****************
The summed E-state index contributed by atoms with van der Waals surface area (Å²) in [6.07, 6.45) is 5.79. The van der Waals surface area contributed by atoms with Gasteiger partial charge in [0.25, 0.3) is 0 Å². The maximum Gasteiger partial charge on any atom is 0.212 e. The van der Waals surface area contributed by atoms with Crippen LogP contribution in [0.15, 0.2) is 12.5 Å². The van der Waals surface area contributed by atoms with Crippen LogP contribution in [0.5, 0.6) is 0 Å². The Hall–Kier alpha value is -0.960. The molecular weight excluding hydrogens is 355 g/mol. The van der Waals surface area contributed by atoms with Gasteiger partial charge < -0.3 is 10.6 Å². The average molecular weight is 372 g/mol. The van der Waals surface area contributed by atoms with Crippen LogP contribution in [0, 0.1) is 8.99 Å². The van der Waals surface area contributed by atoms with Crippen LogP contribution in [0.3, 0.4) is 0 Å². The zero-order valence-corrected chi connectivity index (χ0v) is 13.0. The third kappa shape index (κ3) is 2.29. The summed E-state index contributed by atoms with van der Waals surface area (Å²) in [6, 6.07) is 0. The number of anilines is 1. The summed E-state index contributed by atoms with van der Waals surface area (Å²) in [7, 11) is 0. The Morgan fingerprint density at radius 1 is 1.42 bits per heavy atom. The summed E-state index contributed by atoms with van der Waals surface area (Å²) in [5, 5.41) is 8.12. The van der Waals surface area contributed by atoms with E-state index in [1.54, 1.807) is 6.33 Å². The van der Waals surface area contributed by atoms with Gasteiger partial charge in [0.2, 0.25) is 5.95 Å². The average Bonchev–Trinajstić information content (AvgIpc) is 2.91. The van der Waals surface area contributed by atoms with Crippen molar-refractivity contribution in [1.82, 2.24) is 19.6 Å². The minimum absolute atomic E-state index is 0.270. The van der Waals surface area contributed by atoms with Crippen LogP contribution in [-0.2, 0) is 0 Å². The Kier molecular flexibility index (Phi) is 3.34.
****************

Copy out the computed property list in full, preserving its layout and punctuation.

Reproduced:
The summed E-state index contributed by atoms with van der Waals surface area (Å²) in [6.07, 6.45) is 5.79. The van der Waals surface area contributed by atoms with Gasteiger partial charge in [0.25, 0.3) is 0 Å². The maximum Gasteiger partial charge on any atom is 0.212 e. The van der Waals surface area contributed by atoms with Crippen LogP contribution in [0.15, 0.2) is 12.5 Å². The van der Waals surface area contributed by atoms with Crippen LogP contribution in [0.5, 0.6) is 0 Å². The Hall–Kier alpha value is -0.960. The molecular weight excluding hydrogens is 355 g/mol. The van der Waals surface area contributed by atoms with Gasteiger partial charge < -0.3 is 10.6 Å². The average molecular weight is 372 g/mol. The van der Waals surface area contributed by atoms with Crippen LogP contribution in [0, 0.1) is 8.99 Å². The van der Waals surface area contributed by atoms with Crippen LogP contribution in [0.3, 0.4) is 0 Å². The zero-order valence-corrected chi connectivity index (χ0v) is 13.0. The third kappa shape index (κ3) is 2.29. The summed E-state index contributed by atoms with van der Waals surface area (Å²) in [6, 6.07) is 0. The number of anilines is 1. The summed E-state index contributed by atoms with van der Waals surface area (Å²) in [7, 11) is 0. The Morgan fingerprint density at radius 1 is 1.42 bits per heavy atom. The summed E-state index contributed by atoms with van der Waals surface area (Å²) in [5, 5.41) is 8.12. The van der Waals surface area contributed by atoms with E-state index in [1.54, 1.807) is 6.33 Å². The van der Waals surface area contributed by atoms with Gasteiger partial charge in [0.2, 0.25) is 5.95 Å². The average Bonchev–Trinajstić information content (AvgIpc) is 2.91. The van der Waals surface area contributed by atoms with Crippen molar-refractivity contribution in [1.82, 2.24) is 19.6 Å². The minimum absolute atomic E-state index is 0.270. The van der Waals surface area contributed by atoms with Crippen LogP contribution in [-0.2, 0) is 0 Å². The Kier molecular flexibility index (Phi) is 3.34.